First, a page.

Wednesday, May 30, 2012

Review: The Bewitching Tale of Stormy Gale

The Bewitching Tale of Stormy Gale
By Christine Bell

First published: 28 May 2012 by Carina Press
Series: Stormy Gale #2

Read: 1–14 May 2012
E-ARC provided by the publisher through NetGalley

Goodreads | Amazon | Carina Press

London, 1841
There I was, retired from time pirating, enjoying a full if somewhat conventional life as a wife and mother. Then a chance encounter with a stranger drew me back into a world I'd thought I'd left, quite literally, in the past. From his odd behavior and even odder answers to my questions, I knew Phineas Grubb was up to something. I should have trusted my instincts--before he pulled out a time-travel mechanism and dragged my brother, Bacon, back with him...

Salem, 1698
The infamous Witch Trials may have ended a few years earlier, but the people of Salem are still pretty touchy about outsiders that appear in town as if by magic. Thanks to Grubb, my brother's been accused of witchcraft and thrown in jail. Now it's up to me and my husband, Dev, to save Bacon's bacon before the hysteria starts up again, and the course of history is altered forever...

My thoughts

Regular readers of The Turn of the Page will undoubtably have heard me gush about the first book in this series, The Twisted Tale of Stormy Gale. I loved the fresh, fun story of the time-travelling Stormy and have been eagerly awaiting the sequel for a year. I'm happy to say it didn't let me down.

A few years have passed since the events of the first book, and Stormy has settled down in Victorian London with her husband Dev and their little daughter and abandoned time-pirating for good. But when she discovers a mysterious man looking for a large amount of mercury, one thing leads to another and before long Stormy's brother Bacon is trapped in Salem in 1698 and Stormy and Dev have to devise a daring plan to save his bacon (yes, I've been wanting to use that pun for a long time).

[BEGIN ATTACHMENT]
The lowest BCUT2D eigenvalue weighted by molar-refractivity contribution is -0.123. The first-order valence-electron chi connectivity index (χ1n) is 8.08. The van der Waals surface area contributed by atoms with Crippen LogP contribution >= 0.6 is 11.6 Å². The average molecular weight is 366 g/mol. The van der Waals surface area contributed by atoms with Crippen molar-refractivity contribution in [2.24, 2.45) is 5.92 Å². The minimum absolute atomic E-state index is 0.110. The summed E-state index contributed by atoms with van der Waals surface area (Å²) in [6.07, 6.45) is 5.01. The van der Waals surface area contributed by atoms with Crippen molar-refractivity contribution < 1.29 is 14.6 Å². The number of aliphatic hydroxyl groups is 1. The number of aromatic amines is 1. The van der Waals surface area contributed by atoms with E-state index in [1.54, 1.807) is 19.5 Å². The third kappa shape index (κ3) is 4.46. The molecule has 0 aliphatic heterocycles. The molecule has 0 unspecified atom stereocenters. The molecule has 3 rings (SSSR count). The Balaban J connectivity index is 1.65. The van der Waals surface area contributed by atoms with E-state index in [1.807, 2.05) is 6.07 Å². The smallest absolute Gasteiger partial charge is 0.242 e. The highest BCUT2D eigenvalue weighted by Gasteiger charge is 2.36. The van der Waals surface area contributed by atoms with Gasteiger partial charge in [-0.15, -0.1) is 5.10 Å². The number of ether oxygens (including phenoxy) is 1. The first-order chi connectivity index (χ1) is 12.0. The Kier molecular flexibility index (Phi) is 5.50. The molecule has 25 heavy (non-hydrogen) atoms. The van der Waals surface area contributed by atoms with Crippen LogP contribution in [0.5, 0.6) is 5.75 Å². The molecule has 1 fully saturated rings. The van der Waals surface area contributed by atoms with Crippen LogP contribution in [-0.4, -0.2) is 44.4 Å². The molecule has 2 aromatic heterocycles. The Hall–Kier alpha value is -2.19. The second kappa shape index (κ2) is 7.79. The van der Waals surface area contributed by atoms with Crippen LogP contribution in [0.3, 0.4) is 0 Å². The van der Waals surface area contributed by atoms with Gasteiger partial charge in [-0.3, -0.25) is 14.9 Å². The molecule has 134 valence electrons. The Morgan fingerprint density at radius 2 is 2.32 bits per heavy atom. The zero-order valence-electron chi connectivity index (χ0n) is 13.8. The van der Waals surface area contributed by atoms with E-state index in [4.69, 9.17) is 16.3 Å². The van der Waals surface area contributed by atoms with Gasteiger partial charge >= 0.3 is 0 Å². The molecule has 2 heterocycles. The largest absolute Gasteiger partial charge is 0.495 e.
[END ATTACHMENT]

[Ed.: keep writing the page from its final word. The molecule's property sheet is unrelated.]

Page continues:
The plot is action-packed and fast-moving, but what really drives the story are the characters; especially Stormy. I said in my review of Twisted Tale that I would love to have her as a friend, and that hasn't changed. Providing a 21th century perspective on 19th century London, her narration is filled with modern references (I'd miss Google too) and is often laugh-out-loud funny. She may be hot-headed and prone to acting before thinking, but she's also witty, clever and fiercely loyal to those she loves. Speaking of which, I was happy to see her dashing husband Dev, the Loony Duke of Leister, play an active part in the story, keeping Stormy level while proving to be quite the resourceful time-traveller himself.

Bacon is such a lovable dork and I loved getting to know him more. He's very kind and sincere, as well as funny – without really meaning to. For instance, in the beginning of the story his girlfriend has broken up with him, and Stormy suggests it might have something to do with his surname "Frogs", to which Bacon solemnly replies: "She said it wasn't that either. It wasn't until I went to her house last night and serenaded her with my digeridoo that she told me the real reason she left me." (Dev and I both had serious trouble containing our laughter at that mental image.)

As with the first instalment in the series, my only complaint is that it is a little on the short side. At 138 pages it is longer than Twisted Tale, but it's still a novella. I think a bit more time for both the plot and the characters to develop wouldn't have gone amiss. Although if I'm honest, the main reason I wanted it to be longer is because I was enjoying myself so much I didn't want it to end.

Bottom line: If you're looking for a fun, thrilling, character-driven story with steampunk elements, this is the book for you (but I advice you to read Twisted Tale first for a bit of background as well as a great story).

My rating:

The Stormy Gale series:
  1. The Twisted Tale of Stormy Gale (2011)
  2. The Bewitching Tale of Stormy Gale (2012)
Christine Bell online: Website | Twitter

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